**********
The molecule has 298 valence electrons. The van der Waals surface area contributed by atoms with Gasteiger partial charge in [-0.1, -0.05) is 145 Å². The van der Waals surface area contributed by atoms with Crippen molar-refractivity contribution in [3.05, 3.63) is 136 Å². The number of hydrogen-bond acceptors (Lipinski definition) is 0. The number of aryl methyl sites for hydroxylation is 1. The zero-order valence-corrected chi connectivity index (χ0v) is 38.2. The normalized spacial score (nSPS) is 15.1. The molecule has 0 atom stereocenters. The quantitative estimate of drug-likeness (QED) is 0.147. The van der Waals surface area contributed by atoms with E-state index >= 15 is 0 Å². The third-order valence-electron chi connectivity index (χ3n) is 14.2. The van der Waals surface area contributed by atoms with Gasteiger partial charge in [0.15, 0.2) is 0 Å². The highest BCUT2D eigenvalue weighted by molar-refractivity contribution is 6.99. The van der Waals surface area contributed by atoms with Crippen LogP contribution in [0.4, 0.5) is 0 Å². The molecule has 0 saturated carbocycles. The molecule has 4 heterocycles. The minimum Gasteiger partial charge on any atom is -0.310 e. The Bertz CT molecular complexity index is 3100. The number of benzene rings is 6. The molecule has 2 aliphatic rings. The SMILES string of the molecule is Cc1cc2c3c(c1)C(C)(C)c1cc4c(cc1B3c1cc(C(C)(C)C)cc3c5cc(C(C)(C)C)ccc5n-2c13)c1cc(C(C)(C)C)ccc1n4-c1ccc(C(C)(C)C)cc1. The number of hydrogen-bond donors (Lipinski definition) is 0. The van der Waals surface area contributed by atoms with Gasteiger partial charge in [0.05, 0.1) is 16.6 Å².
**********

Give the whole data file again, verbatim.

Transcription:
The molecule has 298 valence electrons. The van der Waals surface area contributed by atoms with Gasteiger partial charge in [-0.1, -0.05) is 145 Å². The van der Waals surface area contributed by atoms with Crippen molar-refractivity contribution in [3.05, 3.63) is 136 Å². The number of hydrogen-bond acceptors (Lipinski definition) is 0. The number of aryl methyl sites for hydroxylation is 1. The zero-order valence-corrected chi connectivity index (χ0v) is 38.2. The normalized spacial score (nSPS) is 15.1. The molecule has 0 atom stereocenters. The quantitative estimate of drug-likeness (QED) is 0.147. The van der Waals surface area contributed by atoms with E-state index >= 15 is 0 Å². The third-order valence-electron chi connectivity index (χ3n) is 14.2. The van der Waals surface area contributed by atoms with Gasteiger partial charge in [0.15, 0.2) is 0 Å². The highest BCUT2D eigenvalue weighted by molar-refractivity contribution is 6.99. The van der Waals surface area contributed by atoms with Crippen LogP contribution in [0.4, 0.5) is 0 Å². The molecule has 0 saturated carbocycles. The molecule has 4 heterocycles. The minimum Gasteiger partial charge on any atom is -0.310 e. The Bertz CT molecular complexity index is 3100. The number of benzene rings is 6. The molecule has 2 aliphatic rings. The SMILES string of the molecule is Cc1cc2c3c(c1)C(C)(C)c1cc4c(cc1B3c1cc(C(C)(C)C)cc3c5cc(C(C)(C)C)ccc5n-2c13)c1cc(C(C)(C)C)ccc1n4-c1ccc(C(C)(C)C)cc1. The number of hydrogen-bond donors (Lipinski definition) is 0. The van der Waals surface area contributed by atoms with Gasteiger partial charge in [0.05, 0.1) is 16.6 Å².